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Advantra Z Ephedra

Author: Dr. Edward Group 05/21/2009

The differences between Citrus aurantium extract (Advantra Z®) and Ephedra extract

The alkaloids from Citrus species are biologically and physiologically distinct from those found in Ephedra, and possess properties that are not shared with the Ephedra alkaloids. The converse is also true; the Ephedra alkaloids possess properties that are not shared with the Citrus alkaloids. Scientifically, this is in part due to differences in pharmacokinetics and pharmacodynamics. The most obvious difference is that the Citrus alkaloids, unlike the Ephedra alkaloids, do not readily pass into the brain. The main factor governing the transfer of small molecules into the central nervous system is lipophilicity, and to quote from Wilkinson (2001):

“The distribution of drugs into the CNS from the blood is unique, because functional barriers are present that restrict entry of drugs into this critical site. One reason for this is that the brain capillary endothelial cells have continuous tight junctions; therefore, drug penetration into the brain depends on transcellular rather than paracellular transport between cells. The unique characteristics of pericapillary glial cells also contribute to the blood-brain barrier. At the choroid plexus, a similar blood-cerebrospinal fluid (CSF) barrier is present, except that it is epithelial cells that are joined by tight junctions rather than endothelial cells. As a result, the lipid solubility of the nonionized and unbound species of the drug is an important determinant of its uptake by the brain; the more lipophilic it is, the more likely it is to cross the blood-brain barrier. This situation often is used in drug design to alter brain distribution . . .”

As can be seen from the comparison of the structures of synephrine and octopamine with those of ephedrine and norephedrine, synephrine and octopamine (two of the five main alkaloids present in Citrus aurantium extract) both possess aromatic hydroxy substituents, which reduce their lipophilicity substantially, particularly because of their non-hindered para-orientation, and furthermore they lack the methyl substituent of the aliphatic sidechain which is characteristic of ephedrine and its congeners, thus further reducing lipophilicity.

The same comparison can be made between other Citrus and Ephedra alkaloids, but since synephrine itself predominates in the mixture that characterizes the extract(and is also in part converted to octopamine in the body) such further comparison is redundant (a figure showing the structures of the 5 main citrus alkaloids is appended).

As a consequence of their low lipophilicity, the Citrus alkaloids have no effects on the central nervous system (CNS) and since the CNS actions of the Ephedra alkaloids are responsible for at least some of the reported Ephedra side effects, the Citrus alkaloids are entirely incapable of causing similar side effects. In terms of effects in the periphery, while all the Citrus alkaloids are indirect-acting adrenergic agents, they are very much weaker than the Ephedra alkaloids. However, it has been shown that both synephrine and octopamine (the latter also present in the Citrus alkaloid mixture) can specifically and directly stimulate so-called β-3 receptors, the receptors believed to be mainly responsible for thermogenesis and lipolysis (the breakdown of stored fat).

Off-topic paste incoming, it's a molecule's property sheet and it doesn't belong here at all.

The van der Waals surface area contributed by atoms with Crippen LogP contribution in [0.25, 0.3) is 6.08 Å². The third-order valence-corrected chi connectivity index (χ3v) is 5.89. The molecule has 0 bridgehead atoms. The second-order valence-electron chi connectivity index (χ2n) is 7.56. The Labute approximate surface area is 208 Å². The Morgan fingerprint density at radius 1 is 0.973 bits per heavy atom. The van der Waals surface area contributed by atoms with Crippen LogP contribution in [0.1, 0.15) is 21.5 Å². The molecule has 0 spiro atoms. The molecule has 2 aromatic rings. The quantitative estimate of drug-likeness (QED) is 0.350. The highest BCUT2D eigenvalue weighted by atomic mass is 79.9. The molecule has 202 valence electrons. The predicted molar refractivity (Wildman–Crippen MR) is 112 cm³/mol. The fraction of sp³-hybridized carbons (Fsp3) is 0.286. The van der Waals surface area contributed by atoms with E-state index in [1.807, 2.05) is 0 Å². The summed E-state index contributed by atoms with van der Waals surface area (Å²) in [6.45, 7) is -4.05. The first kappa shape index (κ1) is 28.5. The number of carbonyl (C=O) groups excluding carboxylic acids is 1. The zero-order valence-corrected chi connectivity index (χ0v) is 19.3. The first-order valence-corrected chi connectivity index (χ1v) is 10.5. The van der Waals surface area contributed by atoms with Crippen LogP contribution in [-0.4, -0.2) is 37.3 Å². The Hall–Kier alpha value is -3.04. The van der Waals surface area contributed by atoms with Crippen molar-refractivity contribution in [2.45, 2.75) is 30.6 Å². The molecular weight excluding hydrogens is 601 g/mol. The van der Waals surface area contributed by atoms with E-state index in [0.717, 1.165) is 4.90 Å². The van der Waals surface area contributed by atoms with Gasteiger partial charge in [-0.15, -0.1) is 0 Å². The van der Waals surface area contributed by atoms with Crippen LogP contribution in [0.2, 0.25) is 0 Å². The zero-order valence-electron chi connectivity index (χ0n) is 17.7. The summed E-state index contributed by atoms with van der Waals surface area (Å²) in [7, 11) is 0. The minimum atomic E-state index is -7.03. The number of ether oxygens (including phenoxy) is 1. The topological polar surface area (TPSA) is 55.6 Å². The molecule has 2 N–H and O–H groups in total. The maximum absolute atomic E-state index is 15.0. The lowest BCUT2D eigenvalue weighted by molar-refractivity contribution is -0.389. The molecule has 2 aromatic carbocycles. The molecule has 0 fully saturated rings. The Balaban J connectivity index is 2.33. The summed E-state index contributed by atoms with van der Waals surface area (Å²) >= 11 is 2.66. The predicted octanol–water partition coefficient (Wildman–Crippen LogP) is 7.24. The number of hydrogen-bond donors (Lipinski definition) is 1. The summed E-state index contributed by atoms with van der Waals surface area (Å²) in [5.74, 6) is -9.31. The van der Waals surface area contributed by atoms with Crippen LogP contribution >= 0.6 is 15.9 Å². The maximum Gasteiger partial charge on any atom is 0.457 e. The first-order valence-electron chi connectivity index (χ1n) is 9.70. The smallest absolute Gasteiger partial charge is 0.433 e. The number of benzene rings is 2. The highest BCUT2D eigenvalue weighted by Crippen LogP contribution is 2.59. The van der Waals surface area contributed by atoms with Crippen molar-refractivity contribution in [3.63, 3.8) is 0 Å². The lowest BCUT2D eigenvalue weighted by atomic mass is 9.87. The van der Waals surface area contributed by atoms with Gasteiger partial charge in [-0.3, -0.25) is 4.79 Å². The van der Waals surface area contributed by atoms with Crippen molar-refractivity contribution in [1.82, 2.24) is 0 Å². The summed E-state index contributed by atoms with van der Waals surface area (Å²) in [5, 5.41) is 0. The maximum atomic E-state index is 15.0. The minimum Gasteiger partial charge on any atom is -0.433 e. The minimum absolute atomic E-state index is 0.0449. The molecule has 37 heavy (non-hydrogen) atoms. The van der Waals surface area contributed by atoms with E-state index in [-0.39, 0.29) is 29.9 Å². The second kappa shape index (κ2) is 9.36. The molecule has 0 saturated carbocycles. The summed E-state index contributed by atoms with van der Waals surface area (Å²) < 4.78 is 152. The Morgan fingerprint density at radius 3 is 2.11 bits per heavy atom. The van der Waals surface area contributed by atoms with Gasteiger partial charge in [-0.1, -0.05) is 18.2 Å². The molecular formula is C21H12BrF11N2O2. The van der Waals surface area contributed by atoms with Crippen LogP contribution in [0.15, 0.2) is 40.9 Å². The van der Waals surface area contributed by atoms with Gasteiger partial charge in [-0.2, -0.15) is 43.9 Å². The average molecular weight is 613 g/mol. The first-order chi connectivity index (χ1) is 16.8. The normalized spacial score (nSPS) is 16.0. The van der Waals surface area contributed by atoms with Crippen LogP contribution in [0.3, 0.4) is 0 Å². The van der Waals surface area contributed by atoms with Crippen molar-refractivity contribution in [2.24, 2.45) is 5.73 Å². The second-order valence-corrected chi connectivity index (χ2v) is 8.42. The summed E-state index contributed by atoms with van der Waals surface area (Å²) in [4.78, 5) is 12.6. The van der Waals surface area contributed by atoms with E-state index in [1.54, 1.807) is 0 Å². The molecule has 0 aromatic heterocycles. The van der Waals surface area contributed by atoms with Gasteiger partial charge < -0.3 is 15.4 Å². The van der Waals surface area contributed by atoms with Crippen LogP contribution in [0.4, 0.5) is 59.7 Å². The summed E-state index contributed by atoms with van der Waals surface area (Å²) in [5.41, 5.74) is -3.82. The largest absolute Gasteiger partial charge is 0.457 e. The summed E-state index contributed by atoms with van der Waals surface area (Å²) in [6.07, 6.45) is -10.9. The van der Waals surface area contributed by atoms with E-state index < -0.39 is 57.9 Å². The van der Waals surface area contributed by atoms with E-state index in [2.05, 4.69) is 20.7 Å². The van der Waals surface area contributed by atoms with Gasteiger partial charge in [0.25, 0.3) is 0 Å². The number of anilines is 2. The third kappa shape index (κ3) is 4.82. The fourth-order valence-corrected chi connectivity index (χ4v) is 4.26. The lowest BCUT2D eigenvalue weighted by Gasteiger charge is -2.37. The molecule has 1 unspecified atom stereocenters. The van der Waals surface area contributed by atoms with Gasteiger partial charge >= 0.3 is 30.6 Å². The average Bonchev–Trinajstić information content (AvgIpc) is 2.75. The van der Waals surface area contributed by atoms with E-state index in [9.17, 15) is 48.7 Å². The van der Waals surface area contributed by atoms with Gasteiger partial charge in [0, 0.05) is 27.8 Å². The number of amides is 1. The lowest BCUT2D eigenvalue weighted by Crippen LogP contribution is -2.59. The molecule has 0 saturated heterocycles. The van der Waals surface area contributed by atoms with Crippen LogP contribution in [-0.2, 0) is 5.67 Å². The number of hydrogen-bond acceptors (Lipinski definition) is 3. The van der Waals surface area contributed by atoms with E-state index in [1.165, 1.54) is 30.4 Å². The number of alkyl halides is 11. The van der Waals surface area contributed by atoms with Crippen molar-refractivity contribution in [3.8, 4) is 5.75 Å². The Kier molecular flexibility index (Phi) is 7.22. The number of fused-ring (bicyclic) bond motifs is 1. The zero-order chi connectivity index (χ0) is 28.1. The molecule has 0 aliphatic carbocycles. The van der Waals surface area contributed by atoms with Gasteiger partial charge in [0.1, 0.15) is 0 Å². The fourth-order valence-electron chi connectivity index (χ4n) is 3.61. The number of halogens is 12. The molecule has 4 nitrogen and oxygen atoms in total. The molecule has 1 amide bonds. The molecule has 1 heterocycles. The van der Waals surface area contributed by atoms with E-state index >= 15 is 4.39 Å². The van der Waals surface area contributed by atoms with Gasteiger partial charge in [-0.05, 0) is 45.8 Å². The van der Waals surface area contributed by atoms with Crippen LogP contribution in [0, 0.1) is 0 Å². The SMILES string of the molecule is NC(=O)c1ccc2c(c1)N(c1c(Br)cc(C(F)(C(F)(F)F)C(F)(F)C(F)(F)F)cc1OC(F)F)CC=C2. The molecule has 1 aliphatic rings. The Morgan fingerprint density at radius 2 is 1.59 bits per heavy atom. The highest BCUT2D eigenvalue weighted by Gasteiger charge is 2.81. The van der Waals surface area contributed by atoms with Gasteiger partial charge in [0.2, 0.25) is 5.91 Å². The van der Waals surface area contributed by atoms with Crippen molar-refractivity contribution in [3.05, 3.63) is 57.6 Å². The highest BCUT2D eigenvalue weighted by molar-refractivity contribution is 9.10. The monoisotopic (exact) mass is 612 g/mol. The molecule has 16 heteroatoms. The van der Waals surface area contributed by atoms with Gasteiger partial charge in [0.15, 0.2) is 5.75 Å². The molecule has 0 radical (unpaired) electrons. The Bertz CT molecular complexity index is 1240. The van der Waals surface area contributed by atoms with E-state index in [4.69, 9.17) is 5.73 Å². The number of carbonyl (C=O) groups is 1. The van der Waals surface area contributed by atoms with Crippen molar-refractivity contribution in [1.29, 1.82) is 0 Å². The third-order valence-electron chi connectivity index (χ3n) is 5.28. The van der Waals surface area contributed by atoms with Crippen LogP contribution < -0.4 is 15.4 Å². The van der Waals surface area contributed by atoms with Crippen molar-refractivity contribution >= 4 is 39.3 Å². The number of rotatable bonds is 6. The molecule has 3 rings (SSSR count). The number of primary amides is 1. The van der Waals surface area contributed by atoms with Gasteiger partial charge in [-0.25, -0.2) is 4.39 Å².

The realization that there was a third type of adrenoceptor, in addition to the previously recognized β-1 and β-2 receptors, is fairly recent, having first been mooted in the late 1980’s and confirmed in the early 1990’s, but had been intimated by the work of Wenke et al. (1967) as long ago as the 1960’s. To quote verbatim from Wenke’s paper:

“By evaluating the dose-response relations in lipo-mobilizing sympathicomimetics, it can be shown that ” in the experimental conditions used ” these relations have a “simple” character in the oxedrines studied, a “quadratic” one in the used catecholamines. Only this represents the factic reality. For its explanation several attempts can be made; one of them is the model described here.”

Wenke further describes a complicated mathematical model which fits his results, but the simpler explanation is that the oxedrines used (which included synephrine and octopamine) act directly on β-3 receptors, while the catecholamines used have an indirect mechanism of action. The research of Wenke also suggests strongly that synephrine is much more potent than octopamine in activating β-3 receptors.

Galitzky et al. (1993), were the first to draw attention to the qualities of octopamine as a β-3 agonist. To quote from the English summary of this paper: